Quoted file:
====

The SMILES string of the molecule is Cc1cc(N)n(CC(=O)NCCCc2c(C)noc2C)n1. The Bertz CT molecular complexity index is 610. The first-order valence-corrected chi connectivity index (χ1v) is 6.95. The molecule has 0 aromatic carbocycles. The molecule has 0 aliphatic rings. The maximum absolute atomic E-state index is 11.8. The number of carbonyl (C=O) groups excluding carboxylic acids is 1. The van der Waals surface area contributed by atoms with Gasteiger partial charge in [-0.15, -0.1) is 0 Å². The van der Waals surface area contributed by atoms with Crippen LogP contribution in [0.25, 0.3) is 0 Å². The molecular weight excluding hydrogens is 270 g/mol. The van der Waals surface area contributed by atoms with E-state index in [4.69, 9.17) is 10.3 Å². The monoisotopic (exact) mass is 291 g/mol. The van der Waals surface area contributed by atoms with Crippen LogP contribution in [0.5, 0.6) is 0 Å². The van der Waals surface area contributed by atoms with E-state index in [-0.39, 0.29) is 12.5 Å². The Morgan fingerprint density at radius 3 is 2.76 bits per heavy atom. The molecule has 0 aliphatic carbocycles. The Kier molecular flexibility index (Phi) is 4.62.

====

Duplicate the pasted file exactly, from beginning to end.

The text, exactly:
The SMILES string of the molecule is Cc1cc(N)n(CC(=O)NCCCc2c(C)noc2C)n1. The Bertz CT molecular complexity index is 610. The first-order valence-corrected chi connectivity index (χ1v) is 6.95. The molecule has 0 aromatic carbocycles. The molecule has 0 aliphatic rings. The maximum absolute atomic E-state index is 11.8. The number of carbonyl (C=O) groups excluding carboxylic acids is 1. The van der Waals surface area contributed by atoms with Gasteiger partial charge in [-0.15, -0.1) is 0 Å². The van der Waals surface area contributed by atoms with Crippen LogP contribution in [0.25, 0.3) is 0 Å². The molecular weight excluding hydrogens is 270 g/mol. The van der Waals surface area contributed by atoms with E-state index in [4.69, 9.17) is 10.3 Å². The monoisotopic (exact) mass is 291 g/mol. The van der Waals surface area contributed by atoms with Crippen LogP contribution in [0.5, 0.6) is 0 Å². The van der Waals surface area contributed by atoms with E-state index in [-0.39, 0.29) is 12.5 Å². The Morgan fingerprint density at radius 3 is 2.76 bits per heavy atom. The molecule has 0 aliphatic carbocycles. The Kier molecular flexibility index (Phi) is 4.62.